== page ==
Chapone, Hester (Mulso) (1727–1801). — Miscellaneous writer, daughter of a gentleman of Northamptonshire, was married to a solicitor, who died a few months afterwards. She was one of the learned ladies who gathered round Mrs. Montague (q.v.), and was the author of Letters on the Improvement of the Mind and Miscellanies.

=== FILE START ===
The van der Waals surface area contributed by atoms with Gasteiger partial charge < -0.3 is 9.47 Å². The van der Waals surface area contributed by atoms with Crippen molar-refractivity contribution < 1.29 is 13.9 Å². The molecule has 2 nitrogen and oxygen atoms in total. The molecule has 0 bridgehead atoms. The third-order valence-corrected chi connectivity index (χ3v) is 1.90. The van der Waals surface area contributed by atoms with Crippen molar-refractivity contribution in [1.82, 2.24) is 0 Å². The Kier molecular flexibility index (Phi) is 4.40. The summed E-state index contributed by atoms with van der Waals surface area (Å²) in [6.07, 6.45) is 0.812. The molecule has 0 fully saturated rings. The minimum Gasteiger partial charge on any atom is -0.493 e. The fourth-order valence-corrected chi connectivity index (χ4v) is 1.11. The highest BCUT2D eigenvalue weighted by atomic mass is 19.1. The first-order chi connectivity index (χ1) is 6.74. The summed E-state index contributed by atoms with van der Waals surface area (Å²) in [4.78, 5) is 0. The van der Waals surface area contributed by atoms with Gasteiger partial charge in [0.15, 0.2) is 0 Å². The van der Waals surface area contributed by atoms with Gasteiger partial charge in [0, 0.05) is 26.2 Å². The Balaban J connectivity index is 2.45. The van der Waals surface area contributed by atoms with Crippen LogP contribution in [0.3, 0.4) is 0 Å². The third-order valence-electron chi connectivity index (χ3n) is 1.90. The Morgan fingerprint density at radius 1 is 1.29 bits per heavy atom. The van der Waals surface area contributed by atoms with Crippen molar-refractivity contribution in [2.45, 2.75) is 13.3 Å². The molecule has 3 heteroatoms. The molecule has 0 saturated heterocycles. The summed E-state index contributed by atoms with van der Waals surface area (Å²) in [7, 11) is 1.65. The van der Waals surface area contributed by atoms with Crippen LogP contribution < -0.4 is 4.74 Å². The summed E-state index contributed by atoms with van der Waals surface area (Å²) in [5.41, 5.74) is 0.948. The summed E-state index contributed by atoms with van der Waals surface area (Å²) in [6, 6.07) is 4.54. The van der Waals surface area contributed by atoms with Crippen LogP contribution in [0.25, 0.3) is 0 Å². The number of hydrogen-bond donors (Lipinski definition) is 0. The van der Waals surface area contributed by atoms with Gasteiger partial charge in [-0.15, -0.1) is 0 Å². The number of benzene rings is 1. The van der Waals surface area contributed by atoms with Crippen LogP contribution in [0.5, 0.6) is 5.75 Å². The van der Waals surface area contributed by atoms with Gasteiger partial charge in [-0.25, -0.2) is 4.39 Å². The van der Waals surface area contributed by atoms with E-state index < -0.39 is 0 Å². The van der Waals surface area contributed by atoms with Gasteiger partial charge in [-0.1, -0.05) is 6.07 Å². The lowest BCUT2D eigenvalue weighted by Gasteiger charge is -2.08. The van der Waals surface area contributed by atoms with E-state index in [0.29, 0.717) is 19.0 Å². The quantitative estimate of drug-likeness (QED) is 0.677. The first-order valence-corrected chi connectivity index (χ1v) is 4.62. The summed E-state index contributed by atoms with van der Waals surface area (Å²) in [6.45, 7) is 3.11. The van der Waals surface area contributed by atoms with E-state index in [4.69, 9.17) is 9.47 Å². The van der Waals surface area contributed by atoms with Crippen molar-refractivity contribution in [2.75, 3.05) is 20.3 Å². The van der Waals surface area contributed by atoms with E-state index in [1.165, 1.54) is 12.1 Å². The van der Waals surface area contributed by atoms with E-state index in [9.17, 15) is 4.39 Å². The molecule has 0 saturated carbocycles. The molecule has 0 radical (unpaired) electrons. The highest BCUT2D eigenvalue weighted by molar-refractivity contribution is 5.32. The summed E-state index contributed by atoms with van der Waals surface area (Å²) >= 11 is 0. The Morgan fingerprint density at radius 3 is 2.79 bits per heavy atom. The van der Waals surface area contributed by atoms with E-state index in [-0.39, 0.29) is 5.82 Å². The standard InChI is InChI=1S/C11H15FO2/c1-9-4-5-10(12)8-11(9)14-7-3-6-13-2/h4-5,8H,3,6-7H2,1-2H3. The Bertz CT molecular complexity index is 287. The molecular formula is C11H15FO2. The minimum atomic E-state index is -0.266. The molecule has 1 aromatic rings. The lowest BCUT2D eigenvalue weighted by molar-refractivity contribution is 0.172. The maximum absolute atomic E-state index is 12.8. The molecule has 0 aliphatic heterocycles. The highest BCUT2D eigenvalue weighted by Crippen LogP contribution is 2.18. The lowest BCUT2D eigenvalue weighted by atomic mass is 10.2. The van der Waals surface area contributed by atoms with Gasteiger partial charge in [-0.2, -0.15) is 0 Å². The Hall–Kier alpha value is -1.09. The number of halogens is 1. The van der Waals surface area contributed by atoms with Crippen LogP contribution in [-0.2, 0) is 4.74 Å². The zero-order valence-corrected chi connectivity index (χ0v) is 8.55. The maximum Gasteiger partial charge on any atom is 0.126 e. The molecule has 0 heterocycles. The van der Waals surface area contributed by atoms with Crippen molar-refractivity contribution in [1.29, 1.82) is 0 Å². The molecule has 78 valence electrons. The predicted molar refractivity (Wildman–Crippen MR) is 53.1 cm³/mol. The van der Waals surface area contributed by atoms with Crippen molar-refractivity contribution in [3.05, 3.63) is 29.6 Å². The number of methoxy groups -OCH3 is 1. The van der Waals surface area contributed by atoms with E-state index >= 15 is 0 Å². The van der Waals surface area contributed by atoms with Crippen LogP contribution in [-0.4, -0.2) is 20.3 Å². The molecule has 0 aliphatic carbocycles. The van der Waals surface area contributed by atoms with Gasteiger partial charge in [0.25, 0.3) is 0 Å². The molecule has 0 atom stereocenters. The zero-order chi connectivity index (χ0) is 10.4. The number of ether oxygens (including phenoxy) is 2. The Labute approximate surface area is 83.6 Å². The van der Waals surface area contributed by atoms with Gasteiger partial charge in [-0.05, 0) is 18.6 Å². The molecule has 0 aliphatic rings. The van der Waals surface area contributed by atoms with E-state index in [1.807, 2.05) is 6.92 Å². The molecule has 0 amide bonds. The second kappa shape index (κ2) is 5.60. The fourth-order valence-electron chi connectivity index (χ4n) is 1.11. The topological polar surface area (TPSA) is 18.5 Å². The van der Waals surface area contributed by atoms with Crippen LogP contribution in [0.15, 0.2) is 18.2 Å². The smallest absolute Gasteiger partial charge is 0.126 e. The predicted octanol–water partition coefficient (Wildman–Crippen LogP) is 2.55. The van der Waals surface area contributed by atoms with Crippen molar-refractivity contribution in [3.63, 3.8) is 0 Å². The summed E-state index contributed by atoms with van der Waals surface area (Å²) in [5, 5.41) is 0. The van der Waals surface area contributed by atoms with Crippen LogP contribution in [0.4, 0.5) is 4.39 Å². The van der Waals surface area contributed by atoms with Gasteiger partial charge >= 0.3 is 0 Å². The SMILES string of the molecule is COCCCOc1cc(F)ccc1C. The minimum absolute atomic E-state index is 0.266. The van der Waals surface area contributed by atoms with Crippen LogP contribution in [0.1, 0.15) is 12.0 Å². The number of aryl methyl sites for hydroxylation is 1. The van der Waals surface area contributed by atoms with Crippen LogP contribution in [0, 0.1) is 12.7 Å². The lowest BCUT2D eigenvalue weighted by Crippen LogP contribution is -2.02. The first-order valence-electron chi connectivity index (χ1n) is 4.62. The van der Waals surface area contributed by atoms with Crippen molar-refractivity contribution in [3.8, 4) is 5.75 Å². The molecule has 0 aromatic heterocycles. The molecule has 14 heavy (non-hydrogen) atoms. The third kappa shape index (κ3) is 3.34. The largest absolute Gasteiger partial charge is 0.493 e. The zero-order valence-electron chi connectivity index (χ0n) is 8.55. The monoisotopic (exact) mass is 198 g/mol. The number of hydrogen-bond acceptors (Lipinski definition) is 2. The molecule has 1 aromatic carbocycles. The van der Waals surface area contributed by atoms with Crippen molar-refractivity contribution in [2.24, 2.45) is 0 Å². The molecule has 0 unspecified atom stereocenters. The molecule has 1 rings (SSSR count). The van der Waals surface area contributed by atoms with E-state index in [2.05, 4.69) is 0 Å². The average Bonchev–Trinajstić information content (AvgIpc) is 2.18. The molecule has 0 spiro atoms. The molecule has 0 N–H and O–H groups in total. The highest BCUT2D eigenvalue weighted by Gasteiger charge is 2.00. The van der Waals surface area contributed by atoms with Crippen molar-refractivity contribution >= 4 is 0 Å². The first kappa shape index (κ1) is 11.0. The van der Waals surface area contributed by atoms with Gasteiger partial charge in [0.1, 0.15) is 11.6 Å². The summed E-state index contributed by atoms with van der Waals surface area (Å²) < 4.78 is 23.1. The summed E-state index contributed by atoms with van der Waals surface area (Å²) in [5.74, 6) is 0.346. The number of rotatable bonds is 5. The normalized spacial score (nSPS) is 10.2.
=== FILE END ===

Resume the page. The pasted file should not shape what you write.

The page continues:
Charleton, Walter (1619–1707). — Miscellaneous writer, ed. at Oxford, was titular physician to Charles I. He was a copious writer on theology, natural history, and antiquities, and published Chorea Gigantum (1663) to prove that Stonehenge was built by the Danes. He was also one of the “character” writers, and in this kind of literature wrote A Brief Discourse concerning the Different Wits of Men (1675).